So today is the one day of the year that we say, 'yay we have women who can do tech', Ada Lovelace Day. Well, wow, great, thank gods that we can give them just one day...
So why am I so dismissive, I guess because I feel a little like Jean Rhys dismissing the recognition because of the barren years before, 'It has come too late'.
'Darlings', I hear myself saying in some educated English tones, 'it is too smaller gesture, too insignificant for me to care.'
We shouldn't have one day each year when we celebrate, appreciate, support, promote, think about, regard, acknowledge or admire inspirational women in tech, we should have just one day where we don't.
And why not men? Ethnic type? Age? I might hear you call, and I will respond, 'okay them too'. Let's try to make every day the day when we think about, promote, appreciate, admire and respect diversity in our cultures. Let's make every day a day when we try to improve the situation for our fellow members.
Why have just one day where we think about a woman who is inspirational? The women who inspire me are thought about a lot more often than once a year, and I don't think I should only write about them on this one day.
I would like to encourage you to value someone on any day of the year. I don't think it matters who they are. What they look like. What social ontology you division them under. But if you feel the need to address some social balance, right some injustice, then go ahead, but don't wait for the one day to do it. Do it every day.
Appreciate them for who they are. Value them on their own merits. If they are different in any way to you value that diversity. But celebrate just one day per division or class of person, I don't think I want to do that.
I want to value all the people I know, on each day I know them and I want to be able to discuss, or not discuss, their differences to me without that being the special reason to mention them.
And if I choose to appreciate women, or a woman, on just a single day, I will at least choose the day myself, and I might even choose one that has something to do with them, or the reason why I am thinking of them.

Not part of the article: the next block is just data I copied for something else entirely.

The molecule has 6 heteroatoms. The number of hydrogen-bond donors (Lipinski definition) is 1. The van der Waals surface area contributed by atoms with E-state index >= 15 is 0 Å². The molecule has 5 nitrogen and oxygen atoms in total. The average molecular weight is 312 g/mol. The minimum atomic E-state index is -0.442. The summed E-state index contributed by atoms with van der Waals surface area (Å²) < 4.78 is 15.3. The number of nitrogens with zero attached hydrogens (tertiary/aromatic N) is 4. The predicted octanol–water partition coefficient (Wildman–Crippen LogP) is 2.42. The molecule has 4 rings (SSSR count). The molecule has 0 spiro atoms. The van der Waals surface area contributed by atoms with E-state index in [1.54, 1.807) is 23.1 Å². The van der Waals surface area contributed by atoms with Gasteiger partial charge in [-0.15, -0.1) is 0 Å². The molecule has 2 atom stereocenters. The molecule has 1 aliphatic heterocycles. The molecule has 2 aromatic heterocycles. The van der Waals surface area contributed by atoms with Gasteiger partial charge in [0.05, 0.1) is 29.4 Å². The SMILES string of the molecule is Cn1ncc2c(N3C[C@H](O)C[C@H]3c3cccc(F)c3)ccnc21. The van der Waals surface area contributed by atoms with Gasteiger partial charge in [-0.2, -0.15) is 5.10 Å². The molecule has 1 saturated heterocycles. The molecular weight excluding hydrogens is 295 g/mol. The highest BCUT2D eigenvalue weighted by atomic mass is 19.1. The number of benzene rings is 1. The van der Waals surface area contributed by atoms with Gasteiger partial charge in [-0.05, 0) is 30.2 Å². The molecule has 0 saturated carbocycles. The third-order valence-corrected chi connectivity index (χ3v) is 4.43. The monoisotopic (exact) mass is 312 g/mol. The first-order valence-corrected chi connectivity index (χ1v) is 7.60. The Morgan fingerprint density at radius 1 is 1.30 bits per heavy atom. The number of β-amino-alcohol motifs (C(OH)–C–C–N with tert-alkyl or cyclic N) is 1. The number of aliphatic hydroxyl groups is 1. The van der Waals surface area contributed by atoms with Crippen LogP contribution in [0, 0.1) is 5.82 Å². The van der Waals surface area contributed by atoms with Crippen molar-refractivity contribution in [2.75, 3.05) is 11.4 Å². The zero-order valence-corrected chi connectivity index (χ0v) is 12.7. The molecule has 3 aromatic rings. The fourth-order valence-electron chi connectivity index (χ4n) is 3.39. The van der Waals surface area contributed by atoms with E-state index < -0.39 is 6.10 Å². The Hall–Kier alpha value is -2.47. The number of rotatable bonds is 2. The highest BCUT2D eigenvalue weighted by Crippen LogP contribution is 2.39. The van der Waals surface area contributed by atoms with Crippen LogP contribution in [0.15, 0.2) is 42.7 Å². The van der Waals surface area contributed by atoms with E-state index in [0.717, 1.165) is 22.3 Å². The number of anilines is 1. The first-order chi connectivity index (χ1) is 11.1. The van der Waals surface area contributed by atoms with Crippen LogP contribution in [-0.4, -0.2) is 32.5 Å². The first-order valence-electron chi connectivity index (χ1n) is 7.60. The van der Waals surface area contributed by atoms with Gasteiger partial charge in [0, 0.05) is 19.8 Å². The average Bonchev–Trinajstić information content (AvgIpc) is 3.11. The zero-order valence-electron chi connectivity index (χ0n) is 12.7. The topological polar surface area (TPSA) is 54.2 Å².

I don't just want it to be one day.
KDE is celebrating Ada Lovelace Day by providing live tutorials on #kde-tutorials IRC channel. Interested folks, please join! Timings and other information: http://community.kde.org/AdaLovelaceDay/2012. Thanks to Chankey Pathak for the information and link.
 You can tell by the tone of this piece that I am being satirical,
and that this is a personal opinion not an assault on beliefs.
This isn't meant to reflect on those people who are writing excellent
pieces about people who inspire them today. Please, read those pieces
and learn about someone new who makes a difference to the person writing
it. I have and will continue to do so. This is just about how I feel.
I would encourage support of the Ada Initiative and other complementary organisations who do continuous work to increase the participation of women in free culture and open source technology.
 I have in previous years written articles about women I admire on this day, though it was actually on a different day as we have moved the date around a little, though it now seems to have settled.
If anyone has feedback (and until we have a commenting system) please don't hesitate to email me at: m.keating [at] shadowcat.co.uk, if your comments are useful, fun, or just plain interest to me, or if I think will be useful to others, then I will add them to the end of this post, let me know how you would like to be named (anon, nick etc.).
Mark Keating is: Managing Director of Shadowcat Systems Limited
Director and Secretary of Enlightened Perl Organisation
Chair of the Marketing Committee for The Perl Foundation
Co-Founder/Co-Leader of North-West England Perl Mongers
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Mark Keating is the organiser of the London Perl Workshop (since 2008), has joined the organising team for the QA Hackathon in 2011, the TPF GSoC Mentors/organisers 2011, the Dynamic Languages Conference 2011.